Real or Fake? The Frightening Creatures in '10,000 BC'

Steven Strait as DLeh, fending off what may have been a slightly outsized rendition of the sabertooth cat in the epic adventure 10,000 B.C. by Warner Bros. Pictures and Legendary Pictures. (Image credit: Warner Bros. Pictures.)

In the film "10,000 BC," which opens March 7, a band of hunters venture on an epic quest, overcoming prehistoric monsters to end up at a land of gods and pyramids.

The fantastic creatures depicted in the movie — from the giant carnivorous birds to saber-toothed cats and woolly mammoths — actually once existed. Whether they could have existed at 10,000 BC as shown is another story, although the ancient Egyptians might well have known of woolly mammoths.

Here's a look at the movie's beasts from a scientific perspective.

Saber-toothed cats

The most famous of the saber-toothed cats was Smilodon, a group of predators often dubbed saber-toothed tigers, although they were not actually close relatives of the modern tiger. Ironically, Smilodon was recently found to have had a relatively weak bite.

However, Smilodon lived solely in the Americas, while the movie "10,000 BC" apparently takes place in the Old World. Still, other prehistoric felines were armed with deadly, extraordinarily long canines. These included the "scimitar cat" Homotherium, a lion-sized cat that lived in both the New and Old Worlds.

Scimitar cats are thought to have died out in the Old World some 100,000 years ago before the beginning of the last Ice Age, but now there is some evidence they may actually have held out in Europe and possibly Africa "until maybe 30,000 or 40,000 years ago, and maybe a bit later," said Ross MacPhee, curator of mammalogy at the American Museum of Natural History in New York, who did not consult for the film.

The predators in the film "10,000 BC" are "significantly larger than Smilodon or Homotherium were in life," MacPhee noted. "What you see in the film seems to be at least twice the body length of a modern tiger, which is a very large beast indeed."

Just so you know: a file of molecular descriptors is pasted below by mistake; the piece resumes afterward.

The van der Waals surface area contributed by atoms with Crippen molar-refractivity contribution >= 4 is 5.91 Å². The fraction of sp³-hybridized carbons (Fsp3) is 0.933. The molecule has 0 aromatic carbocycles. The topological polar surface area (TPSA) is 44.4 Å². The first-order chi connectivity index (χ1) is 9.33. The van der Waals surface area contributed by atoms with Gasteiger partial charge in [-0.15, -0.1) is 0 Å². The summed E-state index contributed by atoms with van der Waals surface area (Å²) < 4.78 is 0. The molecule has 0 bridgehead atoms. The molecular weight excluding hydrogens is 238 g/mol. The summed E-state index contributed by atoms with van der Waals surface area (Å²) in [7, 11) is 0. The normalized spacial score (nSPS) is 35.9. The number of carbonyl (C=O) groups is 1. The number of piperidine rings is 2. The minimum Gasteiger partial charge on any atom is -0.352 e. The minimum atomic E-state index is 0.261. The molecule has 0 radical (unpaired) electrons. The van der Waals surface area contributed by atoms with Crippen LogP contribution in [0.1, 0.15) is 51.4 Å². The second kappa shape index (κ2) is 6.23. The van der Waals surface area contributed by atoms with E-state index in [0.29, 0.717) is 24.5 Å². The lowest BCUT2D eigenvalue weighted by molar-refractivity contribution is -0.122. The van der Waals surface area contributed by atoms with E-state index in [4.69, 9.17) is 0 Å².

Incidentally, a number of other animals with extraordinary canines existed, including a marsupial, Thylacosmilus, and a bobcat-sized carnivore dubbed Hoplophoneus.

Terror birds

The very name of these predators evokes menace — "terror birds." These giant, flightless carnivorous birds — the largest birds the world has ever seen — stood up to 10 feet high and could be armed with vicious beaks a half-yard long.

Still, terror birds are known mostly from the Americas. A terror-bird-like-thing is known from Germany, but "it lived more than 40 million years ago," MacPhee said. "There's nothing like it in recent times from the Old World."

Woolly mammoths

Mammoths began disappearing about 10,000 years ago, with the last dwelling on islands in the Arctic until 3,000 to 4,000 years ago.

Woolly mammoths were actually smaller than often popularly depicted. "They were just 10 feet at the shoulder, maximum height," MacPhee said. "What makes them look so huge are their heads. They had large heads, and had larger tusks than modern elephants, but their bodies were relatively diminutive."

Intriguingly, in 1994, a scientist in Israel revealed the ancient Egyptians may have known of woolly mammoths, with a wall painting of what might be a waist-sized mammoth found in a pharaoh's tomb.

"There's clearly no physical evidence of mammoths from the Nile Valley," MacPhee said. "Still, what they might actually have known about mammoths remains an outstanding mystery."

Charles Q. Choi
Live Science Contributor
Charles Q. Choi is a contributing writer for Live Science and He covers all things human origins and astronomy as well as physics, animals and general science topics. Charles has a Master of Arts degree from the University of Missouri-Columbia, School of Journalism and a Bachelor of Arts degree from the University of South Florida. Charles has visited every continent on Earth, drinking rancid yak butter tea in Lhasa, snorkeling with sea lions in the Galapagos and even climbing an iceberg in Antarctica.